One day pawing the dust heap in our backyard with the neighbourhood kids I found an opaque white bottle, sealed with a rubber cork stopper. There it was among the rubble and the withering weeds and no one noticing it. I inched forward slowly, afraid others would see and take it. I took a chance, plucked it off the ground, and ran. Behind me I could hear their startled grunts of ‘now what did she find?’
Your shadow falling diagonally across the sunlit yard caused my heart to flutter and my hands to conceal behind my back. Swallowing a hard lump of sun diffused air, I stepped forth. Framed in the doorway, your lips pursed in that peculiar way, you barked— ‘what are you hiding?’
I knew better than to disobey and brought out the bottle clutched greedily in my sweaty palms. You took it wordlessly, your silence eloquent of hundred rebukes. I went inside and washed hands and feet, my eyes blurred with tears set off by a mental picture of the bottle being forcibly flung in the distance, its contents unspilled and out of reach forever.
* * *
You start remaining sad in the last days of your life, hardly smiling ever, your perky expression lost in the folds of your skin, the ‘gesture’ of pursed lips a pathetic thing on the hollowed out mouth, and the blankness of your stare reminiscent of something absent and gone from life.
And I, come out of dark corners, have taken over the whole house. Framed in the doorway, my shadow falling diagonally across the sunlit yard, I listen to you mutter about delicate things that pulse and shiver in response to identical presences near, and the cruel forces of nature that want to do them apart.
I stare out at the small garden where you used to potter about all day long, now neglected and disorderly, and the mournful trees, and think of ineffectualness and miscommunication. Of the failure of preservation, the slippage of life, the stealthy creeping of loss and loneliness.
* * *
Sorting out your things, boxes upon boxes of mothballed objects, memories flood me when I come across the white bottle. Incredulous, I uncork and look. Inside are the shell of a snail and the skeleton wings of a butterfly. I bring it to you, the decay around you rubbing on me. You seize it in the loosely fleshed hands, childish curiosity playing off your facial edges. Your face fell. I ask, ‘what is it, mother?’ wiping the dribble off your mouth.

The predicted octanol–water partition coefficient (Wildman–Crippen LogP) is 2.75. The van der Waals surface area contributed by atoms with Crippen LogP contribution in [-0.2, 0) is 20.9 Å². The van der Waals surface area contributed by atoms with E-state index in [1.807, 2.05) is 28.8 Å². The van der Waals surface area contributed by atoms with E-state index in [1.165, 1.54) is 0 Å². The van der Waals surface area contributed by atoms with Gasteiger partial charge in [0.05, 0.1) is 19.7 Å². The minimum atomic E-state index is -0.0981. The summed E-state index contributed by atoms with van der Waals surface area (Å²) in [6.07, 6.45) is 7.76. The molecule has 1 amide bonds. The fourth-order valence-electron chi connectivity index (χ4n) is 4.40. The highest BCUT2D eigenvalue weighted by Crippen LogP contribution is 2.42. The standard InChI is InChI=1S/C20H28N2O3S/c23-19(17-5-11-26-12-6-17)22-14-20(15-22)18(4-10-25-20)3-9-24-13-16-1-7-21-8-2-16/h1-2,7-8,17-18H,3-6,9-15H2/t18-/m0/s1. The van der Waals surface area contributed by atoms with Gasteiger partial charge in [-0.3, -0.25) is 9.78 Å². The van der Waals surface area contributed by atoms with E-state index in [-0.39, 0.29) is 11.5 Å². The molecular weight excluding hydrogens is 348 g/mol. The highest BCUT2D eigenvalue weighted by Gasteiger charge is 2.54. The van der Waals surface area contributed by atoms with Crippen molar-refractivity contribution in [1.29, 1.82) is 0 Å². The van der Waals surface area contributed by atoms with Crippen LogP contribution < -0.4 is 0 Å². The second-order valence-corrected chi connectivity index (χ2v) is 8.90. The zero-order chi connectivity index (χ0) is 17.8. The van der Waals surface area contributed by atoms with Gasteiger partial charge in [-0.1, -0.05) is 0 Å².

Then you speak in a far away voice, ‘I found them in the garden staring at each other. They were in love, I knew. And they were going to move on and
forget each other. I caught them and put in this bottle. I hurled it across the backyard where you dug it up. I could not get myself rid of it again.
After a long silence you whisper again— ‘ where did they go? Those delicate, lively things.’
I want to ask, but don’t, if you had confined the snail and butterfly the same day I discovered the bottle. If they were alive then, and could have been saved. Because there is a look in your eyes that, I hope, at last means acceptance.
Sobia Ali has an MA in English Literature. Her work has appeared in Atticus Review, The Indian Quarterly, The Bosphorus Review of Books, Gone Lawn, The Punch Magazine, Queen Mob’s Teahouse, trampset, Lunate, Kitaab, ActiveMuse, Ombak Magazine, Literary Yard, and is forthcoming in Another Chicago Magazine, Sahitya Akademi’s Indian Literature, Close To The Bone’ and elsewhere. She is currently at work on her novel.
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